Long Island Sound Report CardAlexandra Fries ·
On October 9th, Bill Dennison, Caroline Donovan, and I traveled to New Rochelle, New York, for a meeting on the Long Island Sound Report Card. The Long Island Sound Study includes two working groups, the Citizens Advisory Committee (CAC), and the Science and Technical Advisory Committee (STAC). These committees had a joint meeting on October 10th that we participated in, to further the progress of the Long Island Sound Report Card.
This meeting was held in the Town of Mamaroneck, New York, at the Town Center. Mamaroneck is a small town formed in 1788, with a storied history. The meeting occurred in the Town’s Court Room, a different but interesting venue than where we usually meet - complete with metal detector outside the door.
Bill Dennison led the meeting, and gave some background about what we do at IAN, as well as about environmental report cards.
We covered a wide variety of topics in the meeting, including the Long Island Sound's reporting region locations, conceptual diagrams, indicators, thresholds, and preliminary indicator scoring. Additionally, we discussed progress on the two embayment report cards, Hempstead Harbor, and Norwalk Harbor and River.
Originally there were 4 reporting regions designated. After further discussion, the narrows was split into two reporting regions to give a better delineation between different areas of Long Island Sound.
Additionally, we explored the products of the report card, and how best to release the report card to the public. Most people at the meeting indicated that they would like to have a large rollout of the report card, including press events in both New York and Connecticut, and perhaps even an event aboard a boat on the Long Island Sound itself.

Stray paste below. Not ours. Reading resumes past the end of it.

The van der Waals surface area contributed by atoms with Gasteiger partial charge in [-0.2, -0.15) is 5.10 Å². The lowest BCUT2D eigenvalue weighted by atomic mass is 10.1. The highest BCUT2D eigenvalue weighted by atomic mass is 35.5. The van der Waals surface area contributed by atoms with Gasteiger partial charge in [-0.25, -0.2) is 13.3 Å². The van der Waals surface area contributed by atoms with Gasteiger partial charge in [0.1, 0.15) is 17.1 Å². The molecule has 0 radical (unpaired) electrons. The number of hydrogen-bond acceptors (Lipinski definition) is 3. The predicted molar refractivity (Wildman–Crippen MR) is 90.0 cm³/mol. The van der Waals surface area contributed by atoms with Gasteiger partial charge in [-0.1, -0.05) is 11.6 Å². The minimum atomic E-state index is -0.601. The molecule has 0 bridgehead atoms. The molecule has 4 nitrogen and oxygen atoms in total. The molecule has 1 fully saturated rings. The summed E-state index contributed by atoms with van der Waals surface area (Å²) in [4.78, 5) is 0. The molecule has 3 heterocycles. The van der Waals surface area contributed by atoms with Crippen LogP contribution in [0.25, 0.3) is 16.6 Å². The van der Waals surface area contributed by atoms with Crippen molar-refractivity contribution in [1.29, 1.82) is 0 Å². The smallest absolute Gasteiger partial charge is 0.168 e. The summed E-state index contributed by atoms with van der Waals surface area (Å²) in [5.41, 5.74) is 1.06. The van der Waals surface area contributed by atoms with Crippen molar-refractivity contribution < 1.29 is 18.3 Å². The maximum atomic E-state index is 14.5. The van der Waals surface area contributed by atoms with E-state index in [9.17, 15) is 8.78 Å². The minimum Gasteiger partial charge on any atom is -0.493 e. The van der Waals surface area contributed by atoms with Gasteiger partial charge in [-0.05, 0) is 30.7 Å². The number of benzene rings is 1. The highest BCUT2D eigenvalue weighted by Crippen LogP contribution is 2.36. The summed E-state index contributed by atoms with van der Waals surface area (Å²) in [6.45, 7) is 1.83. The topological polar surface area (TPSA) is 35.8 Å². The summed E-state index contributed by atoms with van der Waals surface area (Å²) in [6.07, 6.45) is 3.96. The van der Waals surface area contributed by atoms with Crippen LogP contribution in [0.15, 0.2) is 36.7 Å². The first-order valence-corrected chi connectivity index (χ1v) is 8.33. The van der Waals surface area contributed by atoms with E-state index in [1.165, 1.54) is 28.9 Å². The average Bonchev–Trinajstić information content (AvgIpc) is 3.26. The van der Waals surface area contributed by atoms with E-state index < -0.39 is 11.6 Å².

At the end of the meeting, we gave out comment cards to all of the participants to fill out, similar to those used at the Mississippi River Report Card Summit earlier this month. Overall, we had a great, very productive meeting with the STAC and CAC groups in Mamaroneck. Next steps include compiling the comments we received, as well as finalizing the report card indicators, thresholds, and scoring. We are excited to see the report card evolve and develop over the next few months!
About the author
Alexandra is a Program Manager at the Integration and Application Network (IAN) based at the University of Maryland Center for Environmental Science in Annapolis MD. Alexandra’s work in environmental management has been focused on assessment, monitoring, and management of aquatic, marine, and terrestrial ecosystems. Alexandra has extensive experience in data analysis, synthesis, mapping, interpretation, and communication. Alexandra has experience working with a diverse group of partners including those in local, state, and federal government, non-governmental organizations, non-profit organizations, private industry, and academia. Within IAN, Alexandra conducts data analysis, synthesis, and communication by completing environmental report cards, updating the IAN website, and conducting science communication courses. Alexandra also creates science communication materials such as diagrams, posters, presentations, newsletters, and reports using Adobe Creative Suite, Microsoft Office Suite, and ArcGIS. Alexandra has experience managing projects and staff on local and international projects, liaising directly with partners and colleagues, and providing insights on project direction and goals.